Many people who use public transport either get someone to pick them up, or get a taxi. It’s a lot safer. Friends and family don’t want to be kept waiting. Taxis certainly won’t wait long. We are not allowed to use mobile phones in the call centre, so we can’t contact those waiting for us to let them know that we are stuck on a call! We finish the call only to be greeted by either family/friends who are really pissed off at being kept waiting, or they could even be worried that you have already left and something has happened to you. Or the taxi has cleared off. You then have the job of calling them back and waiting for them to turn up.

None of this is safe. But our company thinks that it can bully us into finishing that last call and work over. We don’t get the time back either. They only pay for each 15 minutes worked over. I have flatly refused. My safety comes first. If a customer calls at the last minute, well it’s advertised that we close at 8pm. I tell them we’re closed and I’ll call them back tomorrow, or get someone else to call them back. The managers don’t like this. I don’t care.

They have tried bullying people because of it, even taking them into the back room with 2 managers and telling them that it’s their job. I’ve told my manager I’m not doing it. My safety comes first. As far as I’m concerned, after the CEO has sent warning messages around over the last few years, then the company is well aware of how unsafe the local vicinity is. If they are deliberately telling us to put our safety at risk, then I reckon they are in the wrong.

I’m waiting to get the next instalment on my taking a stand. I’m waiting for something to be said next week, in fact. It will be interesting to hear what they have to say. I think I am in the right here. I don’t think that my company has any right to ask or expect people to put their safety at risk. I think it’s completely out of line and I’m not backing down.

The Anti-Climax Of A Celebration

I’m looking forward to watching the TV program ‘The Call Centre’ tonight. The trailers look interesting. Lots of fun and games. If it’s anything like our call centre there will be a lot of things going on specifically for the cameras. I shall keep my comments until after I have seen the show.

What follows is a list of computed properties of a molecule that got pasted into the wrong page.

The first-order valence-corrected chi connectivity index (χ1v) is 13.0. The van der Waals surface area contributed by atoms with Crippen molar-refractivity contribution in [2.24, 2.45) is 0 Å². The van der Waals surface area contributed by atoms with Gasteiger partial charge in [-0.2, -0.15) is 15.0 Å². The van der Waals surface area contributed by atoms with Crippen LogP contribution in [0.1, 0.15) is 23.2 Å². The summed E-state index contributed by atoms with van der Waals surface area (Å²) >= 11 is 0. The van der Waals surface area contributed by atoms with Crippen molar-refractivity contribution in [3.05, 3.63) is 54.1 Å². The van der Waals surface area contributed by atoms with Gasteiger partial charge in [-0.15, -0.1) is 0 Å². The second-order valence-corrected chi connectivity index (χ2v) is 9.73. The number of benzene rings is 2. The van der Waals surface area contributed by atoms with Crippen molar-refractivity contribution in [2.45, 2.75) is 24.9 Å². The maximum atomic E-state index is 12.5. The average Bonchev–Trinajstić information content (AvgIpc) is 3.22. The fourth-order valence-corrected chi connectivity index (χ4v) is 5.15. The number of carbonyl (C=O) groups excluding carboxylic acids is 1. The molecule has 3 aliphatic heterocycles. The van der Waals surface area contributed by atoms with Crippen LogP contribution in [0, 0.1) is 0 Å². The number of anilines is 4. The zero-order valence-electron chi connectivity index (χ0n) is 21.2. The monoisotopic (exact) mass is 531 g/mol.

We have TV cameras in from time to time, whether it’s for a TV interview or a company video shoot. People are sometimes chosen to sing or dance – to look mildly talented basically. The rest of us know it’s all put on and we try our best to avoid the cameras at all cost.

We also have fun days when the company is celebrating. I’ve been there for quite a few of these: We’ve been in the top 100 companies to work for on more than one occasion; I remember when we hit 3 million customers; all the times when the policies were upgraded; and countless other occasions. I’ve had my share of free bottles of champagne, chocolates, free lunches, sweets, big prizes, all sorts in fact.

I’ve also had back, shoulder and hand massages, tai chi lessons, health checks, my biological age checked (it took quite a few years off me), and lots of prizes. I’ve won a £150 red letter day, and a home theatre surround system, as well as loads of smaller stuff.

We had a celebration day yesterday, in fact. We had a glass of something (bucks fizz I think) on arriving at work, free breakfast, a big bag of wine gums, a rucksak type of bag that advertises the company – it’s bright yellow so you can’t miss it. We had a pen and a free mouse mat – both advertising the company. We all had our choice of ice cream, and a raffle ticket – I have no idea what the prize is. The raffle is supposed to be drawn later in the week (I think there were a few bags of wine gums left).

All this was due to one of our policies being enhanced, or upgraded. It’s our main policy so this change is a big occasion. They advised us of the changes some time ago, with the assurance that everything had been checked and all would go live yesterday. We had company briefings, and team briefings. There were memos about it, printed leaflets. In fact, this was all built up so that we were expecting a day of sheer brilliance.

The call centre started at 8am – we couldn’t log on to the system. Luckily we have the old system (from several years ago) that we were able to use. After the first few calls we found that the codes for the upgraded policy were not working.

The drinks were supposed to be served between 8am and 9.30am. I had mine nearer 10am. The breakfasts were due to be served to us at our desks between 9.30am and 10.30am. They brought them round at 11am.

We then found that some of the pricing information about the enhanced policy was not available on the system. The managers began to panic. Eventually, about lunch time, it was all sorted out. But this is not a new occurance.

Whenever they tell us that everything is working we know we are going to have problems. Whenever they build something up to such a height, we know it’s going to be a real anti-climax. I know this is not a good attitude to have, but it comes from experience.

I actually managed to keep my mouth shut yesterday and not make the comments that my managers were waiting for. I kept quiet but I wasn’t able to get rid of the smirk.